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Steve Scanner

Where Do Ya Draw The Line

I’m guessing the name Don Imus means something to you all these days. Let’s face it, media storm clouds massed over the guy’s head recently and emptied themselves in a frenzy of opinions, criticism, insults and support. What Imus said was, without question, unforgivable. It was sexist and racist on a base level. Further thought on the subject could suggest his comment debased the black woman’s femininity by covertly suggesting that a black woman could never be of equal beauty as that of her European counterpart. Bullshit.

Don Imus, for those who are unaware, is a radio shock-jock. His job is to cause controversy. On 4th April 2007 he ‘crossed the line’ of bad taste and marched into the realms of insulting bigotry. On his show, Imus In The Morning, he described the predominantly young African-American Rutgers (state University of New Jersey) Women’s Basketball team as, "nappy-headed hos." Charming huh? Those words are as subtle - and as damaging - as a midday mugging.

Quite rightly, the Rutgers coach, C. Vivian Stringer, responded stating the comment transcended the basketball team and attacked women as a whole. Imus publicly apologised, was suspended for two weeks and eventually fired by show owners CBS. I would have thought that would have been the end of the matter. I mean, Imus IS a shock-jock after all. What is the point of a shock-jock who has to be careful of just who he can offend and how?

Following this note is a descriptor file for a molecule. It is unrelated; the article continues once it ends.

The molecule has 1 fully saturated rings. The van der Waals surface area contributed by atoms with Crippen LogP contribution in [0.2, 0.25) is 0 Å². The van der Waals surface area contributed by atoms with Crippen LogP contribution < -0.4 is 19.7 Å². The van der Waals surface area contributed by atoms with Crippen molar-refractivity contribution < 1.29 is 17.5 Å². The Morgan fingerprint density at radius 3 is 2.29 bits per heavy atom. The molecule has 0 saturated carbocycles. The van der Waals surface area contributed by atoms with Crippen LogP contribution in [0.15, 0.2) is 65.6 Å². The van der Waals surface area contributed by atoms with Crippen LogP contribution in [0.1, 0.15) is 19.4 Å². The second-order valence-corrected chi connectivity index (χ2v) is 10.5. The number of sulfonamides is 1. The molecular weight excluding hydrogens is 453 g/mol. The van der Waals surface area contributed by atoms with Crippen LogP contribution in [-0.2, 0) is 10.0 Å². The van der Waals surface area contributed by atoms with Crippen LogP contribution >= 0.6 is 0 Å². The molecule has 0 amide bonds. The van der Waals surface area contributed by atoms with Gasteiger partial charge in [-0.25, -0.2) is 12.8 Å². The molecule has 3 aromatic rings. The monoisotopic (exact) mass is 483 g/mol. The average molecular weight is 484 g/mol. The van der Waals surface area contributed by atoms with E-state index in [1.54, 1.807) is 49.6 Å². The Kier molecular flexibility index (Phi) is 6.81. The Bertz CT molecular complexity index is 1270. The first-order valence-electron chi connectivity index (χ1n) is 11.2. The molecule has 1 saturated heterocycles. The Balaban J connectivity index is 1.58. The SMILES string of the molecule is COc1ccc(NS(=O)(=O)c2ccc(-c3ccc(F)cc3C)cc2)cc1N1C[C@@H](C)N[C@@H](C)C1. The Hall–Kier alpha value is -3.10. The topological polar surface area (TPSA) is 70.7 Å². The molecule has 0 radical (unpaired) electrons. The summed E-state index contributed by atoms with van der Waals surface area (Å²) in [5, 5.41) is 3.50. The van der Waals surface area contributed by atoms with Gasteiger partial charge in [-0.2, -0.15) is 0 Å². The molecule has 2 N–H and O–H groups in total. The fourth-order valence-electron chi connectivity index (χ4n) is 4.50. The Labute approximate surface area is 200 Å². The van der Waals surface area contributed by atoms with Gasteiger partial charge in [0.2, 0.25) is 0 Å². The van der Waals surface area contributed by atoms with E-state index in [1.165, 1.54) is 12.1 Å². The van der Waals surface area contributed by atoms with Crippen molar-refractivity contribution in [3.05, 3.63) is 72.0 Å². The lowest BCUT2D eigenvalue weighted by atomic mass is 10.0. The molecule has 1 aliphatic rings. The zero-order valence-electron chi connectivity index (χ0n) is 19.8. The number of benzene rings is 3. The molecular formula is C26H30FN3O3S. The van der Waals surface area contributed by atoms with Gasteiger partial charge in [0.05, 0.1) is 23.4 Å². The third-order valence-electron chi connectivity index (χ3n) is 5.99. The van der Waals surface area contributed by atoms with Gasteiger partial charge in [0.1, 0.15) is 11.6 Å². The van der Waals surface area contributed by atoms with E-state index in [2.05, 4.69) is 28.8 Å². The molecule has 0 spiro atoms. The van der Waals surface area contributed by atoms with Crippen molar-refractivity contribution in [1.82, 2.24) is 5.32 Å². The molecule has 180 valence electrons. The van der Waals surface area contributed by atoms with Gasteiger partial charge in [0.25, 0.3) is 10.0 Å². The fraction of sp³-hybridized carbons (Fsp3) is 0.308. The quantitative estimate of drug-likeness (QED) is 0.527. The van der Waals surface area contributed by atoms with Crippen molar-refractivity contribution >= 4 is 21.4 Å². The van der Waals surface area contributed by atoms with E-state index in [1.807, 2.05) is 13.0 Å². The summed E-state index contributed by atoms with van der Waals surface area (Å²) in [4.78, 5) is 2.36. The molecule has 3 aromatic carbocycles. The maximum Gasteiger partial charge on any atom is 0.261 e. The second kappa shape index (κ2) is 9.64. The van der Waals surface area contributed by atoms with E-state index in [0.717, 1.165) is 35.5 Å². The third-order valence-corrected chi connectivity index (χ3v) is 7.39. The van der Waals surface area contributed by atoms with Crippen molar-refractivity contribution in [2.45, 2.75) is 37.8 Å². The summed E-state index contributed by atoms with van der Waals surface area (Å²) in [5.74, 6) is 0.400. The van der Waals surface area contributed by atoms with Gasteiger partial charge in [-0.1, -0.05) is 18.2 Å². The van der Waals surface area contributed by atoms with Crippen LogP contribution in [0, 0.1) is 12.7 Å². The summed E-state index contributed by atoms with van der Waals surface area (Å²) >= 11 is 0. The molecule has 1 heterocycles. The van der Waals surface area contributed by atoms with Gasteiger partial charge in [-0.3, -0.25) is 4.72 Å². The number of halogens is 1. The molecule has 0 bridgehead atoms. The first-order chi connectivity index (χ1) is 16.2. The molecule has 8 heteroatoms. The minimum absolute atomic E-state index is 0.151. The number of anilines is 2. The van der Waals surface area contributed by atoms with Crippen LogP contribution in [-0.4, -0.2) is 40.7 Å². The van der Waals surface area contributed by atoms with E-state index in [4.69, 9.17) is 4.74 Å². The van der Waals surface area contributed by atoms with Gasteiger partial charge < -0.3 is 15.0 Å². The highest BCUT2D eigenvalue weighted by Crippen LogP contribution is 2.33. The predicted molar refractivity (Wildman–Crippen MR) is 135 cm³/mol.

It does seem odd as to why the furore surrounding this piece of white trash has only now occurred. He and his vulgar abuse endured with impunity when he slated Hilary Clinton as a "buck-tooth witch." And again when he called TV journalist Lesley Stahl a "gutless, lying weasel". Even the usual suspects that cause both moral and social outrage failed to register as a negative for this radio-active dirtball: he slated Arabs "ragheads" and Jews "money-grubbing bastards". That’s not even considering the Washington Post writer he branded a, "boner-nosed, beanie-wearing Jewboy." So what made this racist, sexist slur so notable when the above failed to even raise an irksome eyebrow?

It seems that it’s OK to deride the rich and the famous - it’s expected. This time Imus’ target was a group of vulnerable University students. That, it seems, was a breach of shock-jock etiquette. Is this where the invisible line stands between acceptable deprecations and outright, indignant humiliation?

I certainly do not approve of what the guy said, or what he stands for. It doesn’t offend me (although, if I were one of the Rutgers girls, or Jewish, I may have a different outlook). I pity Imus and his limited intelligence that requires him to target others for vicious ridicule; but he has received - finally - his comeuppance. It’s tragic that people tune-in to this juvenile and rather retarded form of locker-boy-mentality ‘humour’ - I guess that says something about society today. It’s interesting to know that, in the wake of this furore, both Republican presidential hopefuls John McCain and Rudolph Giuliani said that they will appear on his show again. "I believe that he understands he made a very big mistake," said Giuliani. That exemplifies Imus’ core listener group I reckon. Imus’ schtick is all cowboy-hatted swagger of white middle-class America; his ‘humour’ sets him up as superior - the alpha dog to supplicant targets if you will.